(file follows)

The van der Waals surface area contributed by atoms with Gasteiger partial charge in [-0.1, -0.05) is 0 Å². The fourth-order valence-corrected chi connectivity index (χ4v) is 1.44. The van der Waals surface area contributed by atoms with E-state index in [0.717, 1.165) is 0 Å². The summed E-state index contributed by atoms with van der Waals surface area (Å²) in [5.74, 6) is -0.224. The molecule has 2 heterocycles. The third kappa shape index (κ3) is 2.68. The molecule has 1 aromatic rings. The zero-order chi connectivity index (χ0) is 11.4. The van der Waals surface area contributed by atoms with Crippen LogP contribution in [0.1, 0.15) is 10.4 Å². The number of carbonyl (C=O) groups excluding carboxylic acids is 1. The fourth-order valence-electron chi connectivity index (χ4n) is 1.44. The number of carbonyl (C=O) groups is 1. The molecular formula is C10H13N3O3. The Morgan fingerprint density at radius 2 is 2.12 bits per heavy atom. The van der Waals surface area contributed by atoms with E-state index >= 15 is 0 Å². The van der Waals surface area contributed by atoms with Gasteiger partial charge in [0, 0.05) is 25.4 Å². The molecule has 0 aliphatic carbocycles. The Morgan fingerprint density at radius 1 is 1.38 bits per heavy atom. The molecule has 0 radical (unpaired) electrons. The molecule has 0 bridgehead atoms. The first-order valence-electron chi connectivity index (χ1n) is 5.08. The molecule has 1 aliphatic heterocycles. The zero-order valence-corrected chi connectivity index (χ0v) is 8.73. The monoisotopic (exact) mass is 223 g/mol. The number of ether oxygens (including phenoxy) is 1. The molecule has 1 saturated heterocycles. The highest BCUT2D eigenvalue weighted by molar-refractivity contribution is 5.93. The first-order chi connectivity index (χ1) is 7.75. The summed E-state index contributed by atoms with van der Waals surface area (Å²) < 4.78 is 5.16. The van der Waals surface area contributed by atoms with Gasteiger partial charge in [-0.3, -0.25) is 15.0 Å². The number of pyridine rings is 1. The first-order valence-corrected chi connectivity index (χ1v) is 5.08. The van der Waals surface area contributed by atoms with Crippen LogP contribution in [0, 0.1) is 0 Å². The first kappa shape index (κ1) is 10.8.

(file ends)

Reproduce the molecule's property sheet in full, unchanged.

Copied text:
The van der Waals surface area contributed by atoms with Gasteiger partial charge in [-0.1, -0.05) is 0 Å². The fourth-order valence-corrected chi connectivity index (χ4v) is 1.44. The van der Waals surface area contributed by atoms with E-state index in [0.717, 1.165) is 0 Å². The summed E-state index contributed by atoms with van der Waals surface area (Å²) in [5.74, 6) is -0.224. The molecule has 2 heterocycles. The third kappa shape index (κ3) is 2.68. The molecule has 1 aromatic rings. The zero-order chi connectivity index (χ0) is 11.4. The van der Waals surface area contributed by atoms with Crippen LogP contribution in [0.1, 0.15) is 10.4 Å². The number of carbonyl (C=O) groups excluding carboxylic acids is 1. The fourth-order valence-electron chi connectivity index (χ4n) is 1.44. The number of carbonyl (C=O) groups is 1. The molecular formula is C10H13N3O3. The Morgan fingerprint density at radius 2 is 2.12 bits per heavy atom. The van der Waals surface area contributed by atoms with E-state index >= 15 is 0 Å². The van der Waals surface area contributed by atoms with Gasteiger partial charge in [0, 0.05) is 25.4 Å². The molecule has 0 aliphatic carbocycles. The Morgan fingerprint density at radius 1 is 1.38 bits per heavy atom. The molecule has 0 radical (unpaired) electrons. The molecule has 0 bridgehead atoms. The first-order valence-electron chi connectivity index (χ1n) is 5.08. The molecule has 1 aliphatic heterocycles. The zero-order valence-corrected chi connectivity index (χ0v) is 8.73. The monoisotopic (exact) mass is 223 g/mol. The number of ether oxygens (including phenoxy) is 1. The molecule has 1 saturated heterocycles. The highest BCUT2D eigenvalue weighted by molar-refractivity contribution is 5.93. The first-order chi connectivity index (χ1) is 7.75. The summed E-state index contributed by atoms with van der Waals surface area (Å²) < 4.78 is 5.16. The van der Waals surface area contributed by atoms with Gasteiger partial charge in [-0.3, -0.25) is 15.0 Å². The number of pyridine rings is 1. The first-order valence-corrected chi connectivity index (χ1v) is 5.08. The van der Waals surface area contributed by atoms with Crippen LogP contribution in [0, 0.1) is 0 Å². The first kappa shape index (κ1) is 10.8.